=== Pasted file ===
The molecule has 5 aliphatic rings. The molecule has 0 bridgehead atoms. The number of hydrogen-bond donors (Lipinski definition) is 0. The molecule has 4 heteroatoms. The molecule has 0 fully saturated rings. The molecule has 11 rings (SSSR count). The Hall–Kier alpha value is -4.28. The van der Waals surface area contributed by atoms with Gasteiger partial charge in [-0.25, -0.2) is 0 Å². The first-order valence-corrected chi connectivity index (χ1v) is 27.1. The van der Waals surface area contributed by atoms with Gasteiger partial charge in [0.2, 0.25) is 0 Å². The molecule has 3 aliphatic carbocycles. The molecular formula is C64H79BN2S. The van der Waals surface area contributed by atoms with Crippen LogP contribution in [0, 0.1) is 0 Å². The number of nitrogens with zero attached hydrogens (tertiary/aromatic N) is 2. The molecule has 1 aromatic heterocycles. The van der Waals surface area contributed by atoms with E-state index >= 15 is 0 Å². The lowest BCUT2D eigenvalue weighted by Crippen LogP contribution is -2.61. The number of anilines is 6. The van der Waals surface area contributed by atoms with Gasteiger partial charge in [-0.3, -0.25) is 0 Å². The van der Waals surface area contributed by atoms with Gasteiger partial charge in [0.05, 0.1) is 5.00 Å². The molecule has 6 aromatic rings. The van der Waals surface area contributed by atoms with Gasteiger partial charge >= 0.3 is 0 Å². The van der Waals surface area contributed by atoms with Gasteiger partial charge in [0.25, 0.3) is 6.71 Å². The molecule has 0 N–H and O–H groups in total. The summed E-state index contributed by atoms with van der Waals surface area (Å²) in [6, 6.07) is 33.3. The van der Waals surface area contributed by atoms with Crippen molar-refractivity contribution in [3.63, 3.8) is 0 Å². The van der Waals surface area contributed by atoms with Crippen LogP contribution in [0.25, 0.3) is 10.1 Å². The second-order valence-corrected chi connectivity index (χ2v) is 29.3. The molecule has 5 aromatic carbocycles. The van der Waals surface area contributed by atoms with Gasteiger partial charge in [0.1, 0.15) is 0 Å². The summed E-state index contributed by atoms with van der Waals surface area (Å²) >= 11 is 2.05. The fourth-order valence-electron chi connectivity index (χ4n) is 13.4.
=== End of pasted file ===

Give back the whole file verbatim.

The molecule has 5 aliphatic rings. The molecule has 0 bridgehead atoms. The number of hydrogen-bond donors (Lipinski definition) is 0. The molecule has 4 heteroatoms. The molecule has 0 fully saturated rings. The molecule has 11 rings (SSSR count). The Hall–Kier alpha value is -4.28. The van der Waals surface area contributed by atoms with Gasteiger partial charge in [-0.25, -0.2) is 0 Å². The first-order valence-corrected chi connectivity index (χ1v) is 27.1. The van der Waals surface area contributed by atoms with Gasteiger partial charge in [0.2, 0.25) is 0 Å². The molecule has 3 aliphatic carbocycles. The molecular formula is C64H79BN2S. The van der Waals surface area contributed by atoms with Crippen LogP contribution in [0, 0.1) is 0 Å². The number of nitrogens with zero attached hydrogens (tertiary/aromatic N) is 2. The molecule has 1 aromatic heterocycles. The van der Waals surface area contributed by atoms with E-state index >= 15 is 0 Å². The lowest BCUT2D eigenvalue weighted by Crippen LogP contribution is -2.61. The number of anilines is 6. The van der Waals surface area contributed by atoms with Gasteiger partial charge in [-0.3, -0.25) is 0 Å². The van der Waals surface area contributed by atoms with Gasteiger partial charge in [0.05, 0.1) is 5.00 Å². The molecule has 6 aromatic rings. The van der Waals surface area contributed by atoms with Gasteiger partial charge >= 0.3 is 0 Å². The van der Waals surface area contributed by atoms with Gasteiger partial charge in [0.25, 0.3) is 6.71 Å². The molecule has 0 N–H and O–H groups in total. The summed E-state index contributed by atoms with van der Waals surface area (Å²) in [6, 6.07) is 33.3. The van der Waals surface area contributed by atoms with Crippen molar-refractivity contribution in [3.63, 3.8) is 0 Å². The van der Waals surface area contributed by atoms with Crippen LogP contribution in [0.25, 0.3) is 10.1 Å². The second-order valence-corrected chi connectivity index (χ2v) is 29.3. The molecule has 5 aromatic carbocycles. The van der Waals surface area contributed by atoms with Gasteiger partial charge in [0.1, 0.15) is 0 Å². The summed E-state index contributed by atoms with van der Waals surface area (Å²) >= 11 is 2.05. The fourth-order valence-electron chi connectivity index (χ4n) is 13.4.